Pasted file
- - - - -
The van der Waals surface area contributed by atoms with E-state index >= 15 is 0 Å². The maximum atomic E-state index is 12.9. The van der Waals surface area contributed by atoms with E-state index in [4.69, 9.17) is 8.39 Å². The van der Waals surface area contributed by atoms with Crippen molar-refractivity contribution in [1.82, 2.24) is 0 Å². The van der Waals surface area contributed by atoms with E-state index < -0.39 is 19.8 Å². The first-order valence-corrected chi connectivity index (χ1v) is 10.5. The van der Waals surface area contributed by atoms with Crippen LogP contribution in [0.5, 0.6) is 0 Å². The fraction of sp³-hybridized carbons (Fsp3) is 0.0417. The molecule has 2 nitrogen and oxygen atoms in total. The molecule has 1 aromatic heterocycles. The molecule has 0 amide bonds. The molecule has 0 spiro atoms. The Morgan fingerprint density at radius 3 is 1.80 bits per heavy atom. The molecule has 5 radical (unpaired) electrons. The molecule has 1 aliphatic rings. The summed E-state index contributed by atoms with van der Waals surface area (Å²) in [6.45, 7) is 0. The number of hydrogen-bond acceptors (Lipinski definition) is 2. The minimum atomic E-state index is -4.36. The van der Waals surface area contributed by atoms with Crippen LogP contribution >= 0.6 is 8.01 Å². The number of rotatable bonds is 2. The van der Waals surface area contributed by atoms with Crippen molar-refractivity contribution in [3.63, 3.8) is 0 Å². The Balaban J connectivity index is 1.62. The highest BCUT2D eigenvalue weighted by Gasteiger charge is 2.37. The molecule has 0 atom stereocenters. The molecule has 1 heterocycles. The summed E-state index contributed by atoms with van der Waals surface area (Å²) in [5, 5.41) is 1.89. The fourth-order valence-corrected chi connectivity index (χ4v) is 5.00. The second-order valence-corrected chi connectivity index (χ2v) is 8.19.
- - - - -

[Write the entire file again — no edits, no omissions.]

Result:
The van der Waals surface area contributed by atoms with E-state index >= 15 is 0 Å². The maximum atomic E-state index is 12.9. The van der Waals surface area contributed by atoms with E-state index in [4.69, 9.17) is 8.39 Å². The van der Waals surface area contributed by atoms with Crippen molar-refractivity contribution in [1.82, 2.24) is 0 Å². The van der Waals surface area contributed by atoms with E-state index < -0.39 is 19.8 Å². The first-order valence-corrected chi connectivity index (χ1v) is 10.5. The van der Waals surface area contributed by atoms with Crippen LogP contribution in [0.5, 0.6) is 0 Å². The fraction of sp³-hybridized carbons (Fsp3) is 0.0417. The molecule has 2 nitrogen and oxygen atoms in total. The molecule has 1 aromatic heterocycles. The molecule has 0 amide bonds. The molecule has 0 spiro atoms. The Morgan fingerprint density at radius 3 is 1.80 bits per heavy atom. The molecule has 5 radical (unpaired) electrons. The molecule has 1 aliphatic rings. The summed E-state index contributed by atoms with van der Waals surface area (Å²) in [6.45, 7) is 0. The number of hydrogen-bond acceptors (Lipinski definition) is 2. The minimum atomic E-state index is -4.36. The van der Waals surface area contributed by atoms with Crippen LogP contribution >= 0.6 is 8.01 Å². The number of rotatable bonds is 2. The van der Waals surface area contributed by atoms with Crippen molar-refractivity contribution in [3.63, 3.8) is 0 Å². The Balaban J connectivity index is 1.62. The highest BCUT2D eigenvalue weighted by Gasteiger charge is 2.37. The molecule has 0 atom stereocenters. The molecule has 1 heterocycles. The summed E-state index contributed by atoms with van der Waals surface area (Å²) in [5, 5.41) is 1.89. The fourth-order valence-corrected chi connectivity index (χ4v) is 5.00. The second-order valence-corrected chi connectivity index (χ2v) is 8.19.